The human body is full of tiny imperfections. Your arms are very slightly different lengths, your face isn’t perfectly symmetrical, and most people can find at least one reason to complain about their body every day. However, a dental implant can be better than the original tooth, at least in a few important ways. Implant crowns don’t get cavities, they’re slightly stronger than normal teeth, and they keep the bone arch beneath them from shrinking the way it would if you only used dentures.
Still, there are some dental implants problems, but an imperfect dental implant can be an advantage in the long run. For instance, a standard dental implant screw uses titanium because titanium can osseointegrate. This means the living cells in your bone tissue will attach themselves to the titanium and make it impossible to remove without breaking some bone in the process. That’s a good thing because a dental implant is supposed to be permanent.
However, the smoothness of a titanium screw can get in the way of osseointegration. The surface area of a smooth surface doesn’t give bone cells many places to attach themselves. That’s why modern implants etch the screw’s surface to create microscopic ridges and bumps: the etching gives the screw much more surface area, so the implant stabilizes faster and has a stronger connection to surrounding bone.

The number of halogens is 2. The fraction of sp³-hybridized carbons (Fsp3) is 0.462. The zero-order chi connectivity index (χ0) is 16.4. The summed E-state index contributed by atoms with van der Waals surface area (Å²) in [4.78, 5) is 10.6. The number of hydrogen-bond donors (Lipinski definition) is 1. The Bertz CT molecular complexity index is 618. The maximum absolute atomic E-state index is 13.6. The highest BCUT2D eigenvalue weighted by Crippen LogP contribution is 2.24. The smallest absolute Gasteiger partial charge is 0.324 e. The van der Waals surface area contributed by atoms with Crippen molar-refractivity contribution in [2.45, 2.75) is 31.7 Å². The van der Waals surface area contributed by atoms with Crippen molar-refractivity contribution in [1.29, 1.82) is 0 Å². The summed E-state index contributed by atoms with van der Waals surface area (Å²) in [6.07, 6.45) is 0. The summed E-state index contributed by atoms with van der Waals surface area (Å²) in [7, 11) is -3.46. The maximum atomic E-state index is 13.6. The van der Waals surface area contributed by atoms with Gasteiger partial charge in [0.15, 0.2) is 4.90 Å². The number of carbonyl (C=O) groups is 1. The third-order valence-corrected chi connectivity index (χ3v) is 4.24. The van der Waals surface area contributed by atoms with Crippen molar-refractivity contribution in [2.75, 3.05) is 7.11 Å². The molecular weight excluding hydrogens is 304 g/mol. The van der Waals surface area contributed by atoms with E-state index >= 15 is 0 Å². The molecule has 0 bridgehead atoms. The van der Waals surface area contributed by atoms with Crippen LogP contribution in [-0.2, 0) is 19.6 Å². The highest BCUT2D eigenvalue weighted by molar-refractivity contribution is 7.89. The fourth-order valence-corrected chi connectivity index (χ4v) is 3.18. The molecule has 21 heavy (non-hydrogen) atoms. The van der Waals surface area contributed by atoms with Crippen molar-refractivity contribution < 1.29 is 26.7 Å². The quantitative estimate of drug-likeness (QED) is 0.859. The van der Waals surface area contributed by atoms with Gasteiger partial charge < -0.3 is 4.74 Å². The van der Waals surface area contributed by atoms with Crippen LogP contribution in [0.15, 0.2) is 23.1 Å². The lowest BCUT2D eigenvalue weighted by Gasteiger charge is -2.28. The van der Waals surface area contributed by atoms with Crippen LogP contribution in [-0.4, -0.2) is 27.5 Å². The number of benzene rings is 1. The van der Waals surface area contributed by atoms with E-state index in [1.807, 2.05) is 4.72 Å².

Still, not every imperfection is a good thing. Today’s dental implants problems include tiny amounts of contamination, particles of acid or sand that get left behind by the etching process. These particles aren’t big enough to be a danger to the person who gets the implant, but it can end up creating a small barrier that gets in the way of osseointegration.
That’s why some scientists are looking at lasers as a new way to etch titanium screws. Lasers can be precise enough to create the microscopic ridges that bone cells rely on, and they don’t leave any kind of contamination behind. As far as dental implants problems go, lasers could be a safe and efficient alternative to sandblasting and acid etching.
Imperfection has its place in other aspects of dental implants, like how an off-white color blends better with natural teeth and how most patients prefer implants that mimic their real teeth rather than ones that look better than the originals. Either way, whether it’s the screw or the crown, an imperfect dental implant is exactly what your body needs.
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